Why do we so often ignore the influence of situations on behavior?
Situations matter; they have an effect on us all, great or small. We are told we should walk a mile in someone else’s shoes, to “look at it from my point of view,” and would never dream of swearing in the principal’s office. So why are we so quick to judge others’ behavior as if the situations they find themselves in are irrelevant? Imagine you are walking with a friend along a crowded city street. Just up ahead, the wind starts to gust and some money floats down from a woman’s pocket, falling to the ground directly behind her step. A man darts from the throng of people and rushes to pick up the cash as it begins to flutter in the breeze. He looks around at the gathered crowd, and then proceeds to chase after the woman, breathlessly handing over her lost money as he catches her. She thanks him graciously, and goes about her day, perhaps later telling a friend about how lucky she was to have her money returned to her by a stranger. The rest of us, as onlookers, are left with a difficult social puzzle to solve. Why did the man give back the money?
A few competing explanations may immediately come to mind. Is he a kind man who would do that for anyone? Is he perhaps an old-fashioned man, who might do that for a pretty girl, but not for another man? Or was he just doing what any of us would have done given the surrounding crowd of onlookers? Each of these possibilities appears quite plausible at first blush, and given the rather threadbare description of the event one would imagine that people would split on which of the explanations they prefer. After all, we really have very little to go on. Curiously though, when people actually reason about stories like this they most often prefer to explain the man’s behavior in terms of his traits. You might plump for him being a stickler for honesty, but you are very unlikely to think that he was just behaving how anyone would in that situation. Further, despite the complex and uncertain circumstances, these decisions are made very quickly and with great confidence.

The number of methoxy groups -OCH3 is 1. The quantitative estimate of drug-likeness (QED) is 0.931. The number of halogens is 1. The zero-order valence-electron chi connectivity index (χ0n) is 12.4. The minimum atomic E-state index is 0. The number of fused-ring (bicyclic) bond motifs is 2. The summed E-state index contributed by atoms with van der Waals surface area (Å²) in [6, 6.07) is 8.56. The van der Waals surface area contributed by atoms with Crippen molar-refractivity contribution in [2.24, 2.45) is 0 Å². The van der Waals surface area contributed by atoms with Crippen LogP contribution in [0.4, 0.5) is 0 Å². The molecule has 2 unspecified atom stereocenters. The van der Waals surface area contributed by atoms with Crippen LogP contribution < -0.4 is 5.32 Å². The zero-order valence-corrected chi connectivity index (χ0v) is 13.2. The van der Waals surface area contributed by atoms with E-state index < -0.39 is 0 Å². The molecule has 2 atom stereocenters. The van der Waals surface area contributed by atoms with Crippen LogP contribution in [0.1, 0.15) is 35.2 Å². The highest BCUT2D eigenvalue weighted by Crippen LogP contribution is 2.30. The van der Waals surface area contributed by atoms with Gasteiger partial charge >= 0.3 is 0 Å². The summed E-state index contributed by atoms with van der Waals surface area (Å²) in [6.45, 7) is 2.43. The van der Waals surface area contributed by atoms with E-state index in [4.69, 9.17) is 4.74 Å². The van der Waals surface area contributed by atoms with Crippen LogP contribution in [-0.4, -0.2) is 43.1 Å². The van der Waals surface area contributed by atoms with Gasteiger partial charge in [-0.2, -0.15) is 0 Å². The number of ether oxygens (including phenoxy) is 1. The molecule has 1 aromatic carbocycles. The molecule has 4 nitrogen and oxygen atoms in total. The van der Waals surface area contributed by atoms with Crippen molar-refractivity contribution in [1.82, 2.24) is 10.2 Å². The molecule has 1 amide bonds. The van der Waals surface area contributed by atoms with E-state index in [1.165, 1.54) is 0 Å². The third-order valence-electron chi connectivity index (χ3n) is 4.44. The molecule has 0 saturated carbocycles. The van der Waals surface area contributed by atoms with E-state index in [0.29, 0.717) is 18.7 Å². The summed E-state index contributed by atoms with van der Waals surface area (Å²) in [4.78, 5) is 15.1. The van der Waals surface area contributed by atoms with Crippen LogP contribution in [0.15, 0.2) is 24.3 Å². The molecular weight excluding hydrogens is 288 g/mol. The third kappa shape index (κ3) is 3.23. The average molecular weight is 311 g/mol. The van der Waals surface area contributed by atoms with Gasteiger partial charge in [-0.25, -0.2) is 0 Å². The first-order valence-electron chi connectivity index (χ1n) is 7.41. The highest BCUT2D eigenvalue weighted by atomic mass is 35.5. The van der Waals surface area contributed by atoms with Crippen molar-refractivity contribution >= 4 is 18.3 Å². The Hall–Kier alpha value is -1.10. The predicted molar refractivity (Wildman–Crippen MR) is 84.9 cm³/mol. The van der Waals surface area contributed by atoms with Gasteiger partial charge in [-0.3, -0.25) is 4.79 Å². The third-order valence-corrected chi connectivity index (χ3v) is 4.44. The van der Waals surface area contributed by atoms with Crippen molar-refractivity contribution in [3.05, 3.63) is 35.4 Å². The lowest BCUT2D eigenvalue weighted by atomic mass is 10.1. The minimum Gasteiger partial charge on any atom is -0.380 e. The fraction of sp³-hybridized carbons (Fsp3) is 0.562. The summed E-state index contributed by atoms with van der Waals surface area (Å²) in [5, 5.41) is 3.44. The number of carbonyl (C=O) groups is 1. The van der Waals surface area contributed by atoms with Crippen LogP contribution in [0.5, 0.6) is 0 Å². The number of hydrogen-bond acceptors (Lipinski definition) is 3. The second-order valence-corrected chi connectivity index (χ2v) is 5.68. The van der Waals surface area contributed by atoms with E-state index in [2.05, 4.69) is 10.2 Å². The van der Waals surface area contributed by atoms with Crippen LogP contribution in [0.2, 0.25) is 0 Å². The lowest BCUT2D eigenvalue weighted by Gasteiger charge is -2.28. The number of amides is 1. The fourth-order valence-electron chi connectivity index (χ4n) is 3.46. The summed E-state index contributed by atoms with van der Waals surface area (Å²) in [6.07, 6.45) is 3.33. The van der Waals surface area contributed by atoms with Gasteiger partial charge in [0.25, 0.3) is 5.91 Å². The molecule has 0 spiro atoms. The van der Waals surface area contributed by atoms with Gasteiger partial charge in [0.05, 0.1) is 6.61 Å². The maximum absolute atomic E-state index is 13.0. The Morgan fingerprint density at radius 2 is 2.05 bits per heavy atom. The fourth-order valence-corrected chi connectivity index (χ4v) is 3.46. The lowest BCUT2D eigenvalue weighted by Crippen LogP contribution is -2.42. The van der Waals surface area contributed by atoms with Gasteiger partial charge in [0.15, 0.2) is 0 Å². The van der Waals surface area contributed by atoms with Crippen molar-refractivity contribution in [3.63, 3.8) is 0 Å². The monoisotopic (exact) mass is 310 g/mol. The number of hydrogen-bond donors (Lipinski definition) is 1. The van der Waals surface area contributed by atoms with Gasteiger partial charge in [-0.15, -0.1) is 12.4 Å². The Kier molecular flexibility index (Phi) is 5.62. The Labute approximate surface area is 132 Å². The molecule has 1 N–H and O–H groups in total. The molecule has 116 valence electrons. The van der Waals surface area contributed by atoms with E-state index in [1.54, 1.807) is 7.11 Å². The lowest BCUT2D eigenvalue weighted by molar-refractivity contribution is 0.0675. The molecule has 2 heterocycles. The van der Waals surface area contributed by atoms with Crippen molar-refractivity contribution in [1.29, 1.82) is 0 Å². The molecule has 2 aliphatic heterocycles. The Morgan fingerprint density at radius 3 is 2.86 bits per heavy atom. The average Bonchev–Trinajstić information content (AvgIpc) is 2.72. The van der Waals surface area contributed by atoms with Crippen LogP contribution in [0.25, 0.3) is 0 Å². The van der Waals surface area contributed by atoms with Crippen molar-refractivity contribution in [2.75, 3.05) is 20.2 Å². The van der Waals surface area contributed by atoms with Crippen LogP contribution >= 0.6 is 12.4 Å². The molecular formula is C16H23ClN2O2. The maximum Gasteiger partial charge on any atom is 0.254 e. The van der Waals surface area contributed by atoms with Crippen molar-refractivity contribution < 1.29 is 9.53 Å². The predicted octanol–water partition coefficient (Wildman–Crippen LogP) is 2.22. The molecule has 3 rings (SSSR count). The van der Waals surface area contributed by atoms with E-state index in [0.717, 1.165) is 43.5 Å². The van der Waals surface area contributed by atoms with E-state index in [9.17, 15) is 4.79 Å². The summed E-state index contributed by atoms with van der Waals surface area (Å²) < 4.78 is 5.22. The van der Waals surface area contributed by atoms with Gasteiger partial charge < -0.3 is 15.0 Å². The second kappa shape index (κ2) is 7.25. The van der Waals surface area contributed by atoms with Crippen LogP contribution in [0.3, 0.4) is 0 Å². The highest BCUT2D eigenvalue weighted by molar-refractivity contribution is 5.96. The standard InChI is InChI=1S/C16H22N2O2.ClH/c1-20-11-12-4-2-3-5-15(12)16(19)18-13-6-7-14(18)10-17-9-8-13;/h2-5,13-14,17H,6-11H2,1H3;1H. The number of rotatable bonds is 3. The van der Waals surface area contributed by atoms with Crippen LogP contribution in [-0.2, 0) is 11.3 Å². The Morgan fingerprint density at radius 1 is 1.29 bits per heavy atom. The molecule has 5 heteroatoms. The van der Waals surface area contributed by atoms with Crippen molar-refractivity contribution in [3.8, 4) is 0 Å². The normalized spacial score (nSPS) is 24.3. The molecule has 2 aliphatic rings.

This tendency—to assume that a person acts because of his or her dispositions, ignoring the influence of the situation—has the rather grand title of the fundamental attribution error (FAE; Ross, 1977). It describes the idea that we make attributions that are fundamental to the person’s character, and that these attributions often overlook clear situational causes of behavior. Someone sitting quietly on the bus, ignoring others, might be cast as an introvert and aloof, yet the social script for bus-sitting strongly discourages loud conversation with strangers (Wesselmann et al., 2012). Theorists argue that people attribute behavior to others’dispositions spontaneously (the honest man), only correcting their attributions deliberately (we all would have done the same) if they have the time and inclination to do so (Gilbert, 1998a). Social psychologists have done very well in explaining the circumstances that give rise to this error, but a clear account of why we do this has remained elusive.
New research in social neuroscience suggests that our propensity to look to the person and not the situation for the causes of their behavior may be the result of spontaneously thinking about their mental states. Work that I and my colleagues have done suggests that the FAE might be a byproduct of humans having a highly-evolved system that takes behaviors we see and converts them into models of the underlying mental states of the actors (Moran, Jolly, and Mitchell, 2014). This work used functional magnetic resonance imaging (fMRI) to show that higher activity in brain regions associated with representing others’mental states—specifically the medial prefrontal cortex (e.g., Amodio and Frith, 2006; Wagner et al., 2012)—predicted whether participants would say that a behavior they read about was caused by the person’s disposition, rather than by the situation the person found themselves in. That is, if a part of your brain specialized for thinking about others’mental states is spontaneously active when you see other people’s behavior (or read about it, in this case), you are more likely, when asked later, to explain their behavior in terms of their traits or dispositions.